Librarians and information specialists may work at colleges and universities, in community or school libraries, for the government, at specialized technological research institutes, or almost anywhere in between. One former Catholic University librarian, for example, began with an undergraduate degree in classics from another university, earned a library science (M.S.L.S.) degree, and was the head of our Architecture and Engineering Library before moving on to serve as a librarian at NASA.
We focus here on academic librarianship, which is the area of the profession most likely to be of interest to classicists.
What an academic librarian does
Academic librarians, as Dr. Kimberly Kelley, the former dean of Catholic University's own Department of Library and Information Science has observed, supervise the "finding, organizing, preserving and presenting" of knowledge in a variety of media. Based at colleges and universities, in both main campus libraries and smaller departmentalized settings, these professionals not only make research possible for others, but also engage in and present research themselves, whether in their home academic disciplines or in library science and information technology.
Academic library positions are often defined by areas of specialization and responsibility. As outlined in greater detail by the WESS Committee on Recruitment to the Profession, a librarian may work, for example, in acquisitions, cataloging, information technology, preservation (including rare books and manuscripts), reference, or a combination of these areas. Demand for trained academic librarians is constant, and the job prospects in this field are generally excellent.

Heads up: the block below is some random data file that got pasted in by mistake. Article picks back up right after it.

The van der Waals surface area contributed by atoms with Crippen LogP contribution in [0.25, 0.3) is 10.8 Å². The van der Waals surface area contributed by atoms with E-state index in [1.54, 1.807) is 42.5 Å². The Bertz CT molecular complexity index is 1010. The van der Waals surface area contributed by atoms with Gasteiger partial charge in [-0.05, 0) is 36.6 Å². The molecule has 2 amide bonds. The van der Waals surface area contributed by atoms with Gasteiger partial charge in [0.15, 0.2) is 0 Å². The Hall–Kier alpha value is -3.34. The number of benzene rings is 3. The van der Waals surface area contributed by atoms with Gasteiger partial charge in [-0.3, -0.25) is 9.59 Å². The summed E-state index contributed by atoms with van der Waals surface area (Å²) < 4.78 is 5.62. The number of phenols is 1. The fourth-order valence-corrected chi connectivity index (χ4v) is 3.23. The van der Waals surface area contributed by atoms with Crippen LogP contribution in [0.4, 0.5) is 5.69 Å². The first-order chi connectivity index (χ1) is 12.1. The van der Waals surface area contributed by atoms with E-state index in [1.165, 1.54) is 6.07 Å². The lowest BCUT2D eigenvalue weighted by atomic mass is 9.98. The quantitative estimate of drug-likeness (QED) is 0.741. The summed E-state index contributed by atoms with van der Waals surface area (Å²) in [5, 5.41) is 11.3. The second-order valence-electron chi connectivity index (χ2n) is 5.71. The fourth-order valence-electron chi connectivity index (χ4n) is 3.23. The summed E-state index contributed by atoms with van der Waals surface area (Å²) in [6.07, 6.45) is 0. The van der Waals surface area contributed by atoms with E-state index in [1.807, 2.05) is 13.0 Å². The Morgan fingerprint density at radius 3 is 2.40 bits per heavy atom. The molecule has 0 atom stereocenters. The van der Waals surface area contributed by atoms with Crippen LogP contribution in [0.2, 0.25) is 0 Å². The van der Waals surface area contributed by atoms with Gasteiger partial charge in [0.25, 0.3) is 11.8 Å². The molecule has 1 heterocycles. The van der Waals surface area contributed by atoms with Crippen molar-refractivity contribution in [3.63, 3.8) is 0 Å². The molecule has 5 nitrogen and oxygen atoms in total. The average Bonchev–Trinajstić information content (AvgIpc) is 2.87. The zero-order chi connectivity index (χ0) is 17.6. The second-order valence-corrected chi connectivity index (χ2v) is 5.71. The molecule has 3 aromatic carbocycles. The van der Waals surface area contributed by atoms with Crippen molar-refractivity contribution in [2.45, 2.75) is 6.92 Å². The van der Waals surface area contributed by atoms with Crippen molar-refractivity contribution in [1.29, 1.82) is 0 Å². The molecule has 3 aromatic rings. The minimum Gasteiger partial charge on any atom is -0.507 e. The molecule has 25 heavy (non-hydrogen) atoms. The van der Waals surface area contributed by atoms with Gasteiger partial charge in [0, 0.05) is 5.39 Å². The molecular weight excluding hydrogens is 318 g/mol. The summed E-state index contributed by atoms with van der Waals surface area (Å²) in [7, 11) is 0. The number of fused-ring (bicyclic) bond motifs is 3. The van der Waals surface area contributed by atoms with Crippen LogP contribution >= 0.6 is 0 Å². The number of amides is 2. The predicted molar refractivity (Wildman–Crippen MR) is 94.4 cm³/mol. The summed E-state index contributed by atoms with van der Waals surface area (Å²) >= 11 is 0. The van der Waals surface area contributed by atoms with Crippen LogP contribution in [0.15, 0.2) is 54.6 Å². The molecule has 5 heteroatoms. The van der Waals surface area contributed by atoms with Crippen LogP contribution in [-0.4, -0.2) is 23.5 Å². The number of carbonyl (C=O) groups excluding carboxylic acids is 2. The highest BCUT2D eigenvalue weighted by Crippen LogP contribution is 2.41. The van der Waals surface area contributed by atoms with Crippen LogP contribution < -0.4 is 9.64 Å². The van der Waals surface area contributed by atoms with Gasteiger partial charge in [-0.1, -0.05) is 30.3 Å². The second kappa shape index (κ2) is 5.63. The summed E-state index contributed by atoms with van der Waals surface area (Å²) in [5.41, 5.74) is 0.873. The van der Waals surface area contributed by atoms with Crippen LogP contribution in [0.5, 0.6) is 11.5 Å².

The educational path
Graduate school and librarianship
A future academic librarian will need to earn a master's degree in library science (generally labeled at most schools as an M.L.S., Master of Library Science, or M.S.L.S., Master of Science in Library Science). The American Library Association (ALA) is the accrediting body for these programs and maintains a directory of them: there are dozens available, located throughout the US and Canada.
The M.L.S. is considered the highest professional degree in the field; however, many classics and archaeology specialists in the largest university libraries have also attained Ph.D. degrees in their respective academic areas, as well as the M.L.S. degree. (The Ph.D. in this case is generally acquired first and the M.L.S. afterwards or at the same time as either the doctorate or the M.A.)
Recommendations for undergraduate preparations
If you are interested in a career in academic librarianship, you should follow the general suggestions long made by Catholic University's own Department of Library and Information Science. They generally recommend that you pursue undergraduate studies that help you to develop good research and writing skills and to become comfortable with the use of technology. This means that you can select whatever major is of greatest interest to you for your B.A., as long as you are able to demonstrate in your master's application that you are committed to your chosen career path and the wide variety of responsibilities it will bring.